Are you unconsciously experiencing a continual energy drain due to a rogue thought life?  Passing judgement of any kind is a transfer of energy that we only have so much of on any given day.  

Last week I began to lay the foundation for what I believe governs much of our instinctual thought life – the judgement of ourselves, other people and situations.  If you haven’t yet read it, hold on and read it here – it really is essential before continuing with this post. 


With an understanding as to why we judge, we can now explore the ways we judge and what we can do to be free from the internal disquiet it brings.

If we are constantly judging our self (with much of it in ways we don’t realise), then we are perpetually not accepting our self.

If we don’t accept our self, then we cannot be at peace or experience feelings of content, calm, happiness or true joy.”

But I don’t judge…

At this point, you may be thinking to yourself “well I don’t really judge myself or other people… I don’t really think this is for me”.  That was certainly my thoughts before I did an exercise last year writing down things I knew to have judged either in the past or at the time of doing the exercise.  I remember thinking I wouldn’t have much to write down and almost didn’t bother, writing eighteen down straight off the bat genuinely surprised me.

Though some judgements are obvious thoughts we outright know and may own up to having, many exist purely as feelings that haven’t made it into our conscious awareness.  How the hell are we supposed to know about those and can’t we just let them be?”


Becoming Aware Of The Things We’re Judging

Someone’s cut you up on the road, how do you feel?  Annoyed or angry because they caused you to slam on the brakes and there might have been an accident, people could have been hurt?  If this is true, the energy of the judgement will likely linger with you for a few hours; not necessarily the factual aspects of what could have happened, but the type of person you labeled them because of what they did and your sense of annoyance.

You walk into a store and there’s a sizeable queue.  Impatient because you have to be somewhere, you internally (or maybe audibly) judge the queue, causing yourself more stress (plus you’re probably still riled about the car situation from earlier).

It’s raining and you have to walk back to your car, but you forgot your umbrella.  Now the weather cops it for a judgement call.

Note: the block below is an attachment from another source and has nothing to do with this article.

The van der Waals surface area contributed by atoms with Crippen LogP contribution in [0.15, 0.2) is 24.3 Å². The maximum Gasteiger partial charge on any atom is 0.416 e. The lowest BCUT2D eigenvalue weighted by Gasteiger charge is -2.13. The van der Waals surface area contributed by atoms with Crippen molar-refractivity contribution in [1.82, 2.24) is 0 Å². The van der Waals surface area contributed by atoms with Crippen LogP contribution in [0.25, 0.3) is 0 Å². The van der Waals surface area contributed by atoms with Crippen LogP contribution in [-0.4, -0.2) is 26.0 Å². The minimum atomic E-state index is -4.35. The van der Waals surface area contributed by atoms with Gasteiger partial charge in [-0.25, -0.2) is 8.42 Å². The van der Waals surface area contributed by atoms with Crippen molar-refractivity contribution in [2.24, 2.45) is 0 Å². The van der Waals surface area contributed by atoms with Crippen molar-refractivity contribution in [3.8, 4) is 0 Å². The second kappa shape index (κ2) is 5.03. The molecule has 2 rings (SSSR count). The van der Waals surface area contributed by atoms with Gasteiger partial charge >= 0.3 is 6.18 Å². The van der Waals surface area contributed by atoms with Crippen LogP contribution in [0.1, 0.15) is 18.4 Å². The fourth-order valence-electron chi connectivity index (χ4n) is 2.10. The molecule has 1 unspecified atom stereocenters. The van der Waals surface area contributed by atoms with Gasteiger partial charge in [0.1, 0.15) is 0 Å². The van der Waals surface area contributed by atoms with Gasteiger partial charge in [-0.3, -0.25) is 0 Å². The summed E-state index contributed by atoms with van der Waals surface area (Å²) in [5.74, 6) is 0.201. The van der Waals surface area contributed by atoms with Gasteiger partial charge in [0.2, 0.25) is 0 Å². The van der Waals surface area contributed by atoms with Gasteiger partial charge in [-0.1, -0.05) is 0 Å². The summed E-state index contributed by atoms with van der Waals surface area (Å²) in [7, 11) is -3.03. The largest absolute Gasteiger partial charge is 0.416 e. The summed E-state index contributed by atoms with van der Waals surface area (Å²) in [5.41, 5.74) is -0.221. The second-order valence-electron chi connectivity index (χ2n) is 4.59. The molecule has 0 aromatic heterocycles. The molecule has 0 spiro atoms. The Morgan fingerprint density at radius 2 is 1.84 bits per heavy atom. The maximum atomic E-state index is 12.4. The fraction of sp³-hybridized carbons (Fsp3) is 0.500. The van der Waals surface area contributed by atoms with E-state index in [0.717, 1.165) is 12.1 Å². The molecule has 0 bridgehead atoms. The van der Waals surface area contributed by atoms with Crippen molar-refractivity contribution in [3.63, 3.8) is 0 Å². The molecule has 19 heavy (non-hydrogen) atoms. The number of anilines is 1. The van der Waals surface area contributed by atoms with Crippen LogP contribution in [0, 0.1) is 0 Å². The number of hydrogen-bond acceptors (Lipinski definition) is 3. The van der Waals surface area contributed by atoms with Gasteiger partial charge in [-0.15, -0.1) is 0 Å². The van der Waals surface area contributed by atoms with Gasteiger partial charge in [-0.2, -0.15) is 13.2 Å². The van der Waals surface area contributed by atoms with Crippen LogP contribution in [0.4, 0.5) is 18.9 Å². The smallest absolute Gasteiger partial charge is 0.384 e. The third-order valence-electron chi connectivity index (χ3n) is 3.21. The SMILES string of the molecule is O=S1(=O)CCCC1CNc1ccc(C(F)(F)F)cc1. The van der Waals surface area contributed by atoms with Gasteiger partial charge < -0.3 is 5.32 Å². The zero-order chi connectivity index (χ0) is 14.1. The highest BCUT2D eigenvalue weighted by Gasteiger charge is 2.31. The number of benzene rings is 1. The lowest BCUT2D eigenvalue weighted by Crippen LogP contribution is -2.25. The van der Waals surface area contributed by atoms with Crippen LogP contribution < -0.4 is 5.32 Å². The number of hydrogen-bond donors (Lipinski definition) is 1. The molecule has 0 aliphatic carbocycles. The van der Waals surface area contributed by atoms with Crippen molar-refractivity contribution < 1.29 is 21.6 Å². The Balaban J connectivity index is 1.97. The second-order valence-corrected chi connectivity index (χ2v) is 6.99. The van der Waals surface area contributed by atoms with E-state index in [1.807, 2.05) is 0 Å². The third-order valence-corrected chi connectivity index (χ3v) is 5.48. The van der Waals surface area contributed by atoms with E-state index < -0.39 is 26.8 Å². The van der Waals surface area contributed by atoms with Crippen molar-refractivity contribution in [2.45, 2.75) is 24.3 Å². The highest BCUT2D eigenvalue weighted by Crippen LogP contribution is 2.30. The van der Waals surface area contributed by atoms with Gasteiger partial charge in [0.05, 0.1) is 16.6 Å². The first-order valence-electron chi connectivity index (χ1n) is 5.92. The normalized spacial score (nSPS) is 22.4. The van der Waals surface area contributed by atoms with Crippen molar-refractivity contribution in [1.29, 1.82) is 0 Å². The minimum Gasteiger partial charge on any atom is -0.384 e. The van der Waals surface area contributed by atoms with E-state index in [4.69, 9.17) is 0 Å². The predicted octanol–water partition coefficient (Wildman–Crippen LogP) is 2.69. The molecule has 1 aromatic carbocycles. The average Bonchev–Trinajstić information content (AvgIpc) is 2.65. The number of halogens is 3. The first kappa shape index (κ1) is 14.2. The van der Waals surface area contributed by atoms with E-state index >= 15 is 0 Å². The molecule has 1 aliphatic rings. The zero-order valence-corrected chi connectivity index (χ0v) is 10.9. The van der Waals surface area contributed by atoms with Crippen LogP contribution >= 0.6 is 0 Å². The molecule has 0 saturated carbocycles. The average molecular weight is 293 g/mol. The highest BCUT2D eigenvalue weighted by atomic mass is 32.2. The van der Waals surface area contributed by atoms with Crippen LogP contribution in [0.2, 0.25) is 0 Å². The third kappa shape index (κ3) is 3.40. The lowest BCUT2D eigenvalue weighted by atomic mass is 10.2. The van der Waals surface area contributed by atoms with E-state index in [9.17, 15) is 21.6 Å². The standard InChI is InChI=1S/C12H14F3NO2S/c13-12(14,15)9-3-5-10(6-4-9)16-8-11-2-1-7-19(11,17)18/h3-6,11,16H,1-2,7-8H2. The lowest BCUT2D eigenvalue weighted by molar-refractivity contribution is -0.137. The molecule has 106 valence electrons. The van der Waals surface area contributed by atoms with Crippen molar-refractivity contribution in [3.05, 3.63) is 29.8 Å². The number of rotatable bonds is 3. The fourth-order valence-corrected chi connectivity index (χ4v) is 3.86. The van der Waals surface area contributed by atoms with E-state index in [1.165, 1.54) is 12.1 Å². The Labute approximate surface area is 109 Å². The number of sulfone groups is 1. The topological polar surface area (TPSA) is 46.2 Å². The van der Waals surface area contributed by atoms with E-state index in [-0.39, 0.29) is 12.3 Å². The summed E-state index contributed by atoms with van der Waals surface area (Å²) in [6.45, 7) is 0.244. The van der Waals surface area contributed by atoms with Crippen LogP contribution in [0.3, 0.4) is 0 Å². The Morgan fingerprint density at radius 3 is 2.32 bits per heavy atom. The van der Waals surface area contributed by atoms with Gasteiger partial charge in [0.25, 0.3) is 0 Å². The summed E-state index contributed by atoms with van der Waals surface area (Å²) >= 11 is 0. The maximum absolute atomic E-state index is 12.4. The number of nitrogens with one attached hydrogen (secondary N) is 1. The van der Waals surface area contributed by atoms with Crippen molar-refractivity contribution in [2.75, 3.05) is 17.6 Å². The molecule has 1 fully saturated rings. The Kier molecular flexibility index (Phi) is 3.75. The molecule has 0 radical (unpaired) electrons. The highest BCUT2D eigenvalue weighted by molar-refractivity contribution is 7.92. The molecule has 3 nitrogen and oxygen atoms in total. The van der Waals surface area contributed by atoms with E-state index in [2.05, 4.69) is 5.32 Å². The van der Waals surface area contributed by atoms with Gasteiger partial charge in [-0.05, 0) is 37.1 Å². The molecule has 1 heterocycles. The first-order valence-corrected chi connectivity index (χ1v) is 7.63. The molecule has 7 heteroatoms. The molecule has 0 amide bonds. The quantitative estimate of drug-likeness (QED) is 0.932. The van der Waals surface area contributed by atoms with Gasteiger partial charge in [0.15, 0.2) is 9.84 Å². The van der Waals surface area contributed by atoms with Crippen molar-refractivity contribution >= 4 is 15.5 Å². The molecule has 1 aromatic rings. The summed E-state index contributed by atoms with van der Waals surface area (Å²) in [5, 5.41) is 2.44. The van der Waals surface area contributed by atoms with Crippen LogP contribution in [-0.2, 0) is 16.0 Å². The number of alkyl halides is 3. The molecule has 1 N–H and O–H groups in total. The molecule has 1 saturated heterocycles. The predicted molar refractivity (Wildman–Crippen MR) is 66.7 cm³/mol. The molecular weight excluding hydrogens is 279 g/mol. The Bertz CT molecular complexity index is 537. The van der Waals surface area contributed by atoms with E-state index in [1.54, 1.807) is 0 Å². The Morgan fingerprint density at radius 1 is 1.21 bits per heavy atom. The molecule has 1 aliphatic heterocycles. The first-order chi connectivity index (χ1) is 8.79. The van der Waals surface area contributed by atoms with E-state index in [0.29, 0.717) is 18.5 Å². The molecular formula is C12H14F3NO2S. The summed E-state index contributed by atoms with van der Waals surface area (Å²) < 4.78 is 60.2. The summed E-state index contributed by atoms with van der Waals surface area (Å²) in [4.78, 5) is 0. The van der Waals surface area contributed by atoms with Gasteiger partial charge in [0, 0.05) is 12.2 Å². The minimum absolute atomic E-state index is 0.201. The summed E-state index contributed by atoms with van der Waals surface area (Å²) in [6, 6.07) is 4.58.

Scrolling through your social media feed later that evening, you see someone’s latest achievement.  You like that person, you do, you’re happy for them and continue scrolling, but for some reason, something about the post touched up against an energy inside you.  You don’t know why – it just did.

You’re getting undressed for bed and as you take off one layer and put on another, you notice that body part you’ve been noticing since your teens.  You’ve made your peace with it and are actually ok with it now…ish, sort-of.

Take your pick, on any given day, there are multiple opportunities to judge where life simply doesn’t look the way we (the ego that’s never happy) would prefer.  This judgement scenario runs riot in our lives, often completely undetected and contributing continually to our dis-ease at the days’ events.


Imagine being able to let go of the energy attached to situations, so that once they’ve happened, the energy of them doesn’t linger.  You observe your annoyance or internal correction of the situation,  but then can let it pass.

What You Can Do To Judge Less

You’re not going to believe how simple this is and I hope it’s not an anti-climax because you were expecting something more profound, but it begins with simply being aware.  On a thought level, start to notice all the ways you have something to say about the situations or circumstances you find yourself in.  On a more subtle level, notice when your feathers are ruffled.  This means there’s an internal movement of energy going on which is some sort of resistance to whatever’s happening.

If you wanted to create more of a moment at the front end of this life-changing process, taking pen to paper is a good idea.  

Allow yourself to get really honest and write down any major situations you know you habitually judge, or one-off’s you know you’ve had in the past that you’ve been unable to let go of.  

Committing judgements to paper helps objectify them as thoughts which, therefore, need no longer be part of you.  Forgiving yourself in this way is essential for growth. 

Case in point

My queue frustration I began working on whilst in the supermarket and post-office.  Simply by bringing my attention to the present moment, noticing whenever I felt peeved it wasn’t going faster, and turning my attention instead to breathing.  A road trip 8 hours down the country was made so much easier than it had been the previous year; I genuinely did not care about the traffic!


Once you declare open season on being willing to become aware, you’ll likely notice many coming up in your consciousness.  By shining the light of awareness on your thoughts, you give them nowhere to hide.  It’s the equivalent of using a torch to focus on something in the darkness.

Yes some judgements require more working through, but we take down the giants by being willing to address the small stuff.

It’s not easy.

It does feel uncomfortable.

But it is life-changing!


This concludes Principle One, next week I’ll be finishing off this little three-parter with Principles Two and Three of upgrading your thought health!


2 Comments on “Principles For Upgrading Your Thought Health: Pt 2

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